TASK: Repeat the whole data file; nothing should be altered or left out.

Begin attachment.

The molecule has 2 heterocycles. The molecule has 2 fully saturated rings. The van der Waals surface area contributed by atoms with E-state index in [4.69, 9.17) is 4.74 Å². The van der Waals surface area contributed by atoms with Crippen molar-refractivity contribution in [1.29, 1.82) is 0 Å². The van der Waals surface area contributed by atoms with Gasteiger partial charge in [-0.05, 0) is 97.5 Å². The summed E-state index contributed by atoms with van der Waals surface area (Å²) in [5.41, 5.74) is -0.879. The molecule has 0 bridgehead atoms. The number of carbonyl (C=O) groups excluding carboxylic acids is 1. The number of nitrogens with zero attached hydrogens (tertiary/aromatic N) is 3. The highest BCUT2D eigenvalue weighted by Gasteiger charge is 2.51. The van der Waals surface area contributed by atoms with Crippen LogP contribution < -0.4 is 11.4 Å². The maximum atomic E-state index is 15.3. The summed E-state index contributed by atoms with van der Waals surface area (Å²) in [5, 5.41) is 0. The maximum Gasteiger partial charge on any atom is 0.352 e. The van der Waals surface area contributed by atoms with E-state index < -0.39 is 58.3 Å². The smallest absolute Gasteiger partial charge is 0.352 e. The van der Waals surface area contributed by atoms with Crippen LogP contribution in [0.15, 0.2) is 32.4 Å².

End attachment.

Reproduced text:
The molecule has 2 heterocycles. The molecule has 2 fully saturated rings. The van der Waals surface area contributed by atoms with E-state index in [4.69, 9.17) is 4.74 Å². The van der Waals surface area contributed by atoms with Crippen molar-refractivity contribution in [1.29, 1.82) is 0 Å². The van der Waals surface area contributed by atoms with Gasteiger partial charge in [-0.05, 0) is 97.5 Å². The summed E-state index contributed by atoms with van der Waals surface area (Å²) in [5.41, 5.74) is -0.879. The molecule has 0 bridgehead atoms. The number of carbonyl (C=O) groups excluding carboxylic acids is 1. The number of nitrogens with zero attached hydrogens (tertiary/aromatic N) is 3. The highest BCUT2D eigenvalue weighted by Gasteiger charge is 2.51. The van der Waals surface area contributed by atoms with Crippen LogP contribution < -0.4 is 11.4 Å². The maximum atomic E-state index is 15.3. The summed E-state index contributed by atoms with van der Waals surface area (Å²) in [5, 5.41) is 0. The maximum Gasteiger partial charge on any atom is 0.352 e. The van der Waals surface area contributed by atoms with E-state index < -0.39 is 58.3 Å². The smallest absolute Gasteiger partial charge is 0.352 e. The van der Waals surface area contributed by atoms with Crippen LogP contribution in [0.15, 0.2) is 32.4 Å².